• Yahoo! (YHOO) shares lost 98% and were still trading roughly 75% below their prior highs when Verizon acquired the company in 2017 – nearly 18 years later

Countless other popular but less established companies – such as Webvan,,, and – went bankrupt and never recovered at all.

History Rhymes, But It Doesn’t Repeat (Exactly)

However, while the current phase of the Parallel-Processing Revolution is reminiscent of the later innings of the dot-com mania, there is one notable difference so far: Nvidia and other key players are not as egregiously overvalued today as Cisco and many other internet stocks were back then.

Granted, Nvidia isn’t exactly cheap at its current trailing price-to-earnings ratio (P/E) of 76 (and forward P/E of 45). But it’s nowhere near Cisco’s insanely-high trailing P/E of 220 at the March 2000 peak.

It’s a similar story for other ancillary companies we’ve covered so far – ASML (ASML), at 55x trailing and 45x forward, and especially Taiwan Semiconductor Manufacturing (TSM), at 30x trailing and 24x forward.

Despite clear signs of exuberance, these facts suggest the Parallel-Processing Revolution is not yet a full-fledged bubble. That, in turn, suggests that these stocks could easily continue to move higher – and get significantly more expensive – for some time before the rally ends.

The Pins That Could Ultimately Pop the Bubble

Of course, there are no guarantees that these stocks will ever reach the same valuation extremes seen at the peak of the dot-com bubble. And plenty of significant risks could derail this rally before they do.

The most obvious is the recent pace of spending on AI and machine learning. According to The Wall Street Journal, Nvidia has sold $50 billion of GPUs since the AI boom began. However, the companies actually using those chips in AI applications have only generated $3 billion in revenue to date (to say nothing of actual profits).

This imbalance is unsustainable over the long term. Unless the firms using these chips can ramp up revenue significantly, it’s likely just a matter of time before the flood of capital into Nvidia chips begins to dry up. That would cause the remarkable revenue growth of Nvidia and these related companies to slow, and valuations would suddenly appear much higher than they are today.

Notably, this scenario doesn’t even include the potential for ant economic slowdown.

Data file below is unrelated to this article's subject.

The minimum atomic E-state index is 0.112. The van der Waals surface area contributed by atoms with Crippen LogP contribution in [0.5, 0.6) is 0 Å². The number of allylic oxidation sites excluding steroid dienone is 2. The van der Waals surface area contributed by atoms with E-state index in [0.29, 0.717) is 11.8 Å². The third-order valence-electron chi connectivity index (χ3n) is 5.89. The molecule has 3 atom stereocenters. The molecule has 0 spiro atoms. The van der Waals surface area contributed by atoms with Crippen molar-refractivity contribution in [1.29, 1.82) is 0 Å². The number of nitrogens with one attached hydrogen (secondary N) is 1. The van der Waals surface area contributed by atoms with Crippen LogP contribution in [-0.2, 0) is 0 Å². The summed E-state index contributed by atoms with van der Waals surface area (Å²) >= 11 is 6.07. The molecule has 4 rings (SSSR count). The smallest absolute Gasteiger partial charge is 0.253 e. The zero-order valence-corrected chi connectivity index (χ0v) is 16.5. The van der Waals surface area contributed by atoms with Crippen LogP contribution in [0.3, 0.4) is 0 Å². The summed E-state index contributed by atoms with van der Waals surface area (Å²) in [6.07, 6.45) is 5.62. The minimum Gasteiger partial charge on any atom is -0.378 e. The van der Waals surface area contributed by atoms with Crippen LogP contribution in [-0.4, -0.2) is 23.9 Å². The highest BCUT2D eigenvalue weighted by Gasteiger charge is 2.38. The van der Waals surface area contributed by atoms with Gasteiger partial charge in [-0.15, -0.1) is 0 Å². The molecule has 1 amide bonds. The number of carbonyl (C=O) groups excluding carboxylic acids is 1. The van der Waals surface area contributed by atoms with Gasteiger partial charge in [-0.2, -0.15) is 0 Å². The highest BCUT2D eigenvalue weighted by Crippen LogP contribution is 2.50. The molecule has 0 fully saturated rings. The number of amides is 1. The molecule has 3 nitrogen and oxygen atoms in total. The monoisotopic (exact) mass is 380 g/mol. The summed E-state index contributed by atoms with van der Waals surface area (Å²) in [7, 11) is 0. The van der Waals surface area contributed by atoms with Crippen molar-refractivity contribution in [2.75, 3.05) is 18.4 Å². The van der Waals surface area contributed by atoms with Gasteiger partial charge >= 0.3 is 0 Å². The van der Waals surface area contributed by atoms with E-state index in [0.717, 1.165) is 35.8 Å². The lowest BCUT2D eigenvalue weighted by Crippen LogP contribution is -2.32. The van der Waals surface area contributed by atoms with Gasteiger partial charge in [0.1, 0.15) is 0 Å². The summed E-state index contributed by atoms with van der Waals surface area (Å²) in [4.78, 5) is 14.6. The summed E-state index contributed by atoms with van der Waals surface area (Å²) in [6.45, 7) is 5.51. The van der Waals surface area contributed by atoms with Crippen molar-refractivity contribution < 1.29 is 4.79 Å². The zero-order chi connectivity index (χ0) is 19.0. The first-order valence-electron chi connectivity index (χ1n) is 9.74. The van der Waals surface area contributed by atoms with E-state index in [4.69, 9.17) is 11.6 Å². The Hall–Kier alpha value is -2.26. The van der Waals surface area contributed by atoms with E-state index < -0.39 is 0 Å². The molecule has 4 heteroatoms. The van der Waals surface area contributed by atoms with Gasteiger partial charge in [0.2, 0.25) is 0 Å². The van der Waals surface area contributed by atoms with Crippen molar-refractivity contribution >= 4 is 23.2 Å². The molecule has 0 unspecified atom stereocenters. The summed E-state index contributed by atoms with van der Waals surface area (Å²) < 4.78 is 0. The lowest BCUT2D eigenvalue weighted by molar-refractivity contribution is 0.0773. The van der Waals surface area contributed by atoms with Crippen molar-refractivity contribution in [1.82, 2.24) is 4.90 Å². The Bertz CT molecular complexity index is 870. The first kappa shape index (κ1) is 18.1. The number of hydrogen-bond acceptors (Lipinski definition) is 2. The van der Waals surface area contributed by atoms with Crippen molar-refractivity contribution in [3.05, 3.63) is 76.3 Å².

In any recession, chip spending would slow dramatically as both big-tech companies and AI startups would retrench. And despite the economy’s remarkableapparent resilience over the past couple of years, there are plenty of triggers that could cause a recession…

Any one of these risks – or another black swan not currently on our radar – could set off a bear market in stocks… and the high-rising chip stocks feeding the current boom will not be immune. In fact, given their popularity and relative valuations, they could see greater relative downturns than most.

Of course, as we noted last week, the Parallel-Processing Revolution’s dependence on Taiwanese chipmakers also creates significant geopolitical risk. China instigating a war with its neighboring island nation could sap an estimated $10 trillion from the global economy – five times the $2 trillion in losses experienced during the Great Financial Crisis – and decimate the revolution in the near term. 

Pounce at the Right Time, But Patience Is the Key

Given the risks of near-term downside in Nvidia and related stocks, the safest approach for most investors is simply to wait to buy them.

Sooner or later – we suspect within the next 12 months – these stocks will suffer a severe drawdown that brings valuations down to levels that will lead to tremendous long-term returns. That is when we’ll pounce, and recommend readers take substantial positions in NVDA, ASML, TSM, and the handful of additional companies we’ll discuss in the coming weeks.

That said, given the potential for these stocks to soar even higher before that inevitable drawdown begins, we understand that some readers may want to invest in this trend now – or continue to hold these stocks if they already own them.

If you’re among them, we urge you to use trailing stops to protect yourself. While these names have tremendous upside potential, there’s no telling how far they could fall – and how quickly – in a bear market.

Trailing stops will help lock in any existing gains. But more importantly, they will protect you from suffering a catastrophic loss of 50%… 70%… or 90%… and ensure you have capital available to take advantage of the generational buying opportunities that are likely to follow.

For those looking to jump in cautiously or remain in prudently, TradeStops is a great tool to help you with this.

Porter & Co.
Stevenson, MD